Wednesday, January 14, 2009
A-Furnace Construction Underway
Furnace A is meant to be a scratchbuilt replica of Bethlehem Steel A-Furnace. Where possible I am trying to recreate the prototype exactly. This wouldn't be possible without the plans of this furnace drawn by Mike Rabbit. I am using the set that shows this furnace after a rebuild in the mid-1950's. The original furnace was constructed in the 1920's. The 1950s updates appear to have been mostly related to the gas cleaning systems, but I believe that the top works were redone, as well as some reconfiguring of the stoves. I chose to model this blast furnace for a number of reasons:
- I've always been a big fan of Bethlehem Steel
- The furnace is small so it will fit under my low basement ceiling
- The furnace used the older 3-pass stoves till it ceased operating - they are more interesting for me to model.
- There are a fair number of historical and present day photos of this facility
In fact, it is the only Bethlehem furnace that you can partially photograph in detail without needing permission to go on the former plant property. Despite
all this information, there are still elements of this structure that I don't have
any pictures of. Also, the plans don't include water piping, electrical conduits, steam lines,...etc. The photo above shows the raw material for the blast furnace body sitting on the floor, Mike Rabbit's plans at the ready for measuring, and the piles of shavings that results from turning these blocks of wood on the lathe.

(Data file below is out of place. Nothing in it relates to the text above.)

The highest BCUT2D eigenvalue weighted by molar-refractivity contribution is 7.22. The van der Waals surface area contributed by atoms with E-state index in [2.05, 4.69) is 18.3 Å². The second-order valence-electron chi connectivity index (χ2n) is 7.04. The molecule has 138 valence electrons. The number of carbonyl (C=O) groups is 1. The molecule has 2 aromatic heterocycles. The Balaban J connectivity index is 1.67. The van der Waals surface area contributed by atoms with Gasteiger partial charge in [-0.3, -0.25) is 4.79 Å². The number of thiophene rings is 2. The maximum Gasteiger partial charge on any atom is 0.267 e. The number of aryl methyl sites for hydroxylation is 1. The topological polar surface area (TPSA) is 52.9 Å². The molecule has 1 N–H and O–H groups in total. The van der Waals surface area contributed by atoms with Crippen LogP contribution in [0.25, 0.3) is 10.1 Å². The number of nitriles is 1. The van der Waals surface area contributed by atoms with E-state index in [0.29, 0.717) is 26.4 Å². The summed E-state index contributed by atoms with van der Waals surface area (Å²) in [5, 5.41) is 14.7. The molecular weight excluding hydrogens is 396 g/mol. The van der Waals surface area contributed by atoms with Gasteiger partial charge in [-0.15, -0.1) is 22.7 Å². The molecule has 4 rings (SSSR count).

The block was roughly 5.5"x5.5"x14.5" It was made using five 5/4x6 boards glued and clamped with yellow wood glue. I glued up blocks for A and B furnace at once, separating the stacks with wax paper. I allow the whole bundle to dry for two days and then I run the blocks through a table saw to remove the edges and give the block 8-sides. I do this to save some time turning, but also because even with the edges removed I'm at the limit of my lathe's capacity. Until the block is turned into a perfect circle the off-center block will cause the lathe to wobble and jump - the more mass and the larger the diameter, the worse the wobble. To control this to some extent I start turning at 500 rpms, until I get the block round, and then move up to 800 rpms, and then eventually 1200 rpms. In the picture above you can see the partially turned furnace body - I was working left to right, so the right side is just rounded, but not shaped yet.